The most successful networks and movements are defined not by their strategies for action, but by a common purpose informed by shared values and principles. By a process of collective sensemaking and discovery, informed by work happening on the ground, they bridge differences and embrace the discomfort of not knowing exactly where things will go next. Trust is built through consistently acting in alignment with that shared purpose, and pathways forward are charted through a process of collective discovery that illuminates new connections and opportunities to collaborate.
Take, for example, the Santa Cruz Mountains Stewardship Network, a collaboration of twenty-two groups—government agencies, land trusts, nonprofits, research institutes, a Native American tribal band, and a timber company—with a focus on improving land stewardship in the Santa Cruz Mountains region south of San Francisco. During an initial convening in March 2015, there was little consensus about what the network should accomplish, how members would work together, and how they would know if their efforts had succeeded. Rather than forming the network around clearly-defined goals and a set of measurable outcomes, the network’s formation allowed outcomes to emerge from a process that cultivated strong trust-based relationships. Those relationships allowed participants to move through cycles of divergence and convergence, share their varied opinions about stewardship, and subsequently recognize points of alignment and collaboration.
The resulting network is a group of committed participants who have worked to reconcile historical tensions and are improving stewardship throughout the region in ways that no one organization could accomplish alone. Throughout its evolution, the network has maintained a minimum viable structure: just enough structure to focus and coordinate its efforts without stifling its ability to adapt quickly. Outcomes have continued to emerge in ways that nobody could have predicted at the network’s launch. For instance, two network members—an environmental organization and a timber company that, as The Mercury News describes, “haven’t traditionally agreed on many issues”—recently came together to preserve almost 1,000 acres of redwood forests in the largest transaction of its kind in nearly a decade. And a collaboration between the Amah Mutsun Tribal Band, California State Parks, and the San Mateo Resource Conservation District is working to restore the ecological vitality of the Quiroste Valley using the stewarding techniques of the tribe’s ancestors.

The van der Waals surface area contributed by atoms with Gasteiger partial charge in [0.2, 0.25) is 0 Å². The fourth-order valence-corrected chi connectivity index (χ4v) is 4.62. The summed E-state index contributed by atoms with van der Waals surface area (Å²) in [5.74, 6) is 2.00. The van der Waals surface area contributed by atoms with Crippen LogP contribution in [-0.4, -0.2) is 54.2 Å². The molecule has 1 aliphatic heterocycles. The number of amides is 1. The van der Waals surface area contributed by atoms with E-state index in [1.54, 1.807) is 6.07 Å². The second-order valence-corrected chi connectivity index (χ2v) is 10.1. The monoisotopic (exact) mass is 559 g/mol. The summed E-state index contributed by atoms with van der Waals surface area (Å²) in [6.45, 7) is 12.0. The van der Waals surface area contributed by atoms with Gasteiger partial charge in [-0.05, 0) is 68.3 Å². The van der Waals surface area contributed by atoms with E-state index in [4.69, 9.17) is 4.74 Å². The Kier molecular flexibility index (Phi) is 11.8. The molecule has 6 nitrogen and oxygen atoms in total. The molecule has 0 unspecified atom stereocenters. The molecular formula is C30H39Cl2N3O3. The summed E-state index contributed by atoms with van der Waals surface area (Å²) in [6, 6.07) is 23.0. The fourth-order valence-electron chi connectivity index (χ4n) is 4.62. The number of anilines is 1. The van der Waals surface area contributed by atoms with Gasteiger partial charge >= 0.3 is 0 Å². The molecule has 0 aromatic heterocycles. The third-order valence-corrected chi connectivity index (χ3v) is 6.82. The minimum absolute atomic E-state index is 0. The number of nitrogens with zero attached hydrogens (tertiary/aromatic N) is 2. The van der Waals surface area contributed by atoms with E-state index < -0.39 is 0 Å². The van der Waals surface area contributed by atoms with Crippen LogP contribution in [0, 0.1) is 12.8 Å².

Cultivating the Collective
As our global economies experience increasing precarity and as we approach ecological limits, doubling down on the logic of transaction and separation is not an option. We are grateful to the networks, social movements, and individuals that show us a different way to be in relationship. Global South communities have built community, in place, since time immemorial and they are teaching us how to be rooted in reciprocity and listening, antidotes to the “winner take all” ethos of the Global North. These ways of being are how life has flourished throughout Earth’s history, from decentralized ant colonies to the mutualism of fungi fertilizing forests to the goal-less balance of our atmospheric systems.
Even if collaborative approaches do not enable humanity to reverse or even mitigate the effects of our ecological crisis, they do serve to increase the resilience and regeneration of the communities that do survive. Investing now in our capacity to work with one another across difference may give humanity what we need to balance hierarchy with the adaptive capacity of decentralization; the humility to accept the limits on our ability to know and control; and the wisdom to recognize that, ultimately, human beings survive by cultivating relationships of love and trust with one another.
Originally published at Stanford Social Innovation Review
Lindley Mease is the director of the CLIMA Fund, which resources Indigenous, women, peasant, and youth-led climate justice movements globally. She is also the co-founder and director of Blue Heart, which organizes millennial donors to give to frontline organizations in the United States.
David Ehrlichman has dedicated his career to helping others create social and environmental impact through a collaborative network approach as a co-founder and coordinator of the Converge network. He has worked as a network coordinator for the Santa Cruz Mountains Stewardship Network, for Sterling Network NYC, and for the Fresno New Leadership Network in their formative years.